Applicant recognizes there exists, as background, an International Technical Community Standard of ultraviolet exposure to human skin. This standard determines the upper limit of typical intensity in watts, over time, before sunburn effective energy is applied, in an attempt to state a weighting function.
Further describing such background of related photochemistry and the various standards acceptable worldwide, attention is directed to the following two documents, which applicant herewith incorporates by reference as background as if fully expressed in writing herein, in their entirety. These are:
- a) A copyrighted document entitled Erythema Reference Action Spectrum and Standard Erythema Dose published on or about Dec. 15, 1999 by the “International Organization for Standardization” (known as the “ISO”) and referring to the International Standard ISO 17166, prepared as Standard CIE S 007/E by the International Commission on Illumination (known as “CIE”) (see ISO 17166:1999(e)) available from the CIE Central Bureau Kegelgasse 27, A-1030 Vienna, Austria (www.cie.co.at/cie/home.html); and
- b) A copyrighted document entitled Action Spectrum for the Production of PreVitamin D3 in Human Skin published on or about 2006 by the CIE (see CIE 174:2006), available as the document cited above.
Both documents are referred to herein for background information only, not critical to description, understanding or interpretation of the invention or claims appended hereto.
The first of these above documents refers to details of the production of Vitamin D3 (Vitamin D) in humans contributed to by ultraviolet radiation and discusses the photochemistry of Vitamin D3 formation.
The second of these documents noted above describes the characteristics of an objective measurement of exposure described as the “Standard Erythema Dose” or “SED”.
These documents suggest various spectral parameters for impingement of light on human skin to initiate cutaneously produced Vitamin D and thus provide background information related to this invention. However, there is no suggestion in these documents of the invention herein, nor of producing Vitamin D in humans through exposure to light from a fluorescent light source in the limited wavelength ranges disclosed, nor at the dosages described herein.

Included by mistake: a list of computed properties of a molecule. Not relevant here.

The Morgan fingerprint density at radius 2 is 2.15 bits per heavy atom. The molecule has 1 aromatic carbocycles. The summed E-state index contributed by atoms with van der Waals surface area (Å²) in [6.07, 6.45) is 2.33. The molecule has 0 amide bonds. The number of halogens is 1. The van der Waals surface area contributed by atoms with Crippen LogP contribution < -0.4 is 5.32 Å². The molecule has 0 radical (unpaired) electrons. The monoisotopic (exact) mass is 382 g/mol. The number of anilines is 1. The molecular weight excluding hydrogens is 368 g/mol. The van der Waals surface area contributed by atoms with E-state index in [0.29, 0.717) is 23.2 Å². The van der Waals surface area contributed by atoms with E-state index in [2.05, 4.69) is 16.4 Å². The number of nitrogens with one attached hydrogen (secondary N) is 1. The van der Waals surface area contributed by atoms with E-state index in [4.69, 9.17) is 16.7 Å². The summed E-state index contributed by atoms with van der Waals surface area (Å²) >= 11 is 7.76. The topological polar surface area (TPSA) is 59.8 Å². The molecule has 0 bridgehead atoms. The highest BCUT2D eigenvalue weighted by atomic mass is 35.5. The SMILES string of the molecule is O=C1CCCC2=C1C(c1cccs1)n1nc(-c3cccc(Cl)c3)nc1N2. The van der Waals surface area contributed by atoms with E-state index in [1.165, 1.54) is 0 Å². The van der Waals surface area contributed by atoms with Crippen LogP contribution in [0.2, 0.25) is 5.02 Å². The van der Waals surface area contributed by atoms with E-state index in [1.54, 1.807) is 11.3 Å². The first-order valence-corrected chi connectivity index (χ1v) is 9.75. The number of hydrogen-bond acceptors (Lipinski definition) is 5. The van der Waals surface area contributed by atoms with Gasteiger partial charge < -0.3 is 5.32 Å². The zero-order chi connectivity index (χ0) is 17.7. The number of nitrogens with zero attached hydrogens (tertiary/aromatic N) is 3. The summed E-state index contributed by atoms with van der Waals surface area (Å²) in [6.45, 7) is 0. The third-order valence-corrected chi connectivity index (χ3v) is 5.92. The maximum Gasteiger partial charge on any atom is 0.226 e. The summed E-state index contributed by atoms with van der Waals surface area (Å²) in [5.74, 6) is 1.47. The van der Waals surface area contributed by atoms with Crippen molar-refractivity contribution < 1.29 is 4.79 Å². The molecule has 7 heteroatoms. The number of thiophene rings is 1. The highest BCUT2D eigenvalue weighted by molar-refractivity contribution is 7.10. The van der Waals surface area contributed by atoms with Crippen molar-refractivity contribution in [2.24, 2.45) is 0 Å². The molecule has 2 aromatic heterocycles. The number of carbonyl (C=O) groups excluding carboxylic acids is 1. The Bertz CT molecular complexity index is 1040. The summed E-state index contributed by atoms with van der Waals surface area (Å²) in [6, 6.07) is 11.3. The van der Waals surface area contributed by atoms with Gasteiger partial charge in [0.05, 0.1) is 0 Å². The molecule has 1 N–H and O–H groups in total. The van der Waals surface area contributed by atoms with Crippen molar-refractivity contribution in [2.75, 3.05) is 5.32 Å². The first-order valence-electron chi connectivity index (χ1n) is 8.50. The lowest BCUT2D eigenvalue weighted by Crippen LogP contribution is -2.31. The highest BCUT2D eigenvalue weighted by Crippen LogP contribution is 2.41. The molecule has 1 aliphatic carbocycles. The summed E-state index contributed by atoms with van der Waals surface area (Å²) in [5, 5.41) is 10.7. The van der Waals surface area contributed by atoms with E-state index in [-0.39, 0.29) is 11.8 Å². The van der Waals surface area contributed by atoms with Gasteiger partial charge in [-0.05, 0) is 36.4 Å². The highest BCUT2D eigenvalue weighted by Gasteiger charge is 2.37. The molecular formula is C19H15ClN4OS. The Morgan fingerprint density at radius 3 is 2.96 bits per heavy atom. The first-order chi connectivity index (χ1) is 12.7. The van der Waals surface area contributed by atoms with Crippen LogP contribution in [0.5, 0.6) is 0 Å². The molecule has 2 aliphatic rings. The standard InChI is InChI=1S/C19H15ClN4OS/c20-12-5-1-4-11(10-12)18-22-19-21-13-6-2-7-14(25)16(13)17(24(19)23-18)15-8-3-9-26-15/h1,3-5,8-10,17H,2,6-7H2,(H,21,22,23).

Accordingly, this ISO “standard erythemal dosage” or “SED” is based on the application of 100 Joules per square meter for erythemal effect over a given time. The International Commission on Illumination, or “CIE”, prefers that one SED or unit is not delivered to exposed skin any faster than one minute. Accordingly, in typical tanning operations, many tanning devices produce about 4.5 SED units over a time period of about 10-20 minutes.
Given these standards against burning, the invention contemplates a weighing function or effectiveness of a light source in producing Vitamin D supplementation in humans but without violation of these noted standards.
Thus, according to the invention the fluorescent light source described above, with its concomitant advantages and light range production, is preferably used and powered in a way to produce or deliver one SED in a preferred time range of greater than one minute to an upper exposure time of about 15 to about 20 minutes or less. In this way, Vitamin D supplementation is enhanced while the deleterious effects or ineffective exposures, as noted above, are minimized.
A further discussion of the spectral power distribution (SPD) of
Nevertheless, it will be appreciated the maximum power ranges of the fluorescent lamp of the invention are concentrated at wavelengths from about 290 nm to about 320 nm and more particularly from about 295 nm (20% output) to about 312 nm (about 100% output). The power of the lamp of the invention is concentrated in the Vitamin D production range, so that exposure to the lamp of this invention is most effective for Vitamin D production in the wavelengths of 290-320, while other wavelength components are reduced or diminished as to be substantially less significant.
In other words, application of light to human skin via the lamp of the invention is concentrated for the recommended dosage times in the preferred wavelength range and exposure to any undesired wavelength light is so limited that the light of the invention is effective to produce Vitamin D synthesis in humans while, at the same time, not exposing the skin in any significant way to light in other, and particularly higher, wavelengths.
1. A method of providing Vitamin D supplementation in a human body by light application while minimizing erythema, the method including: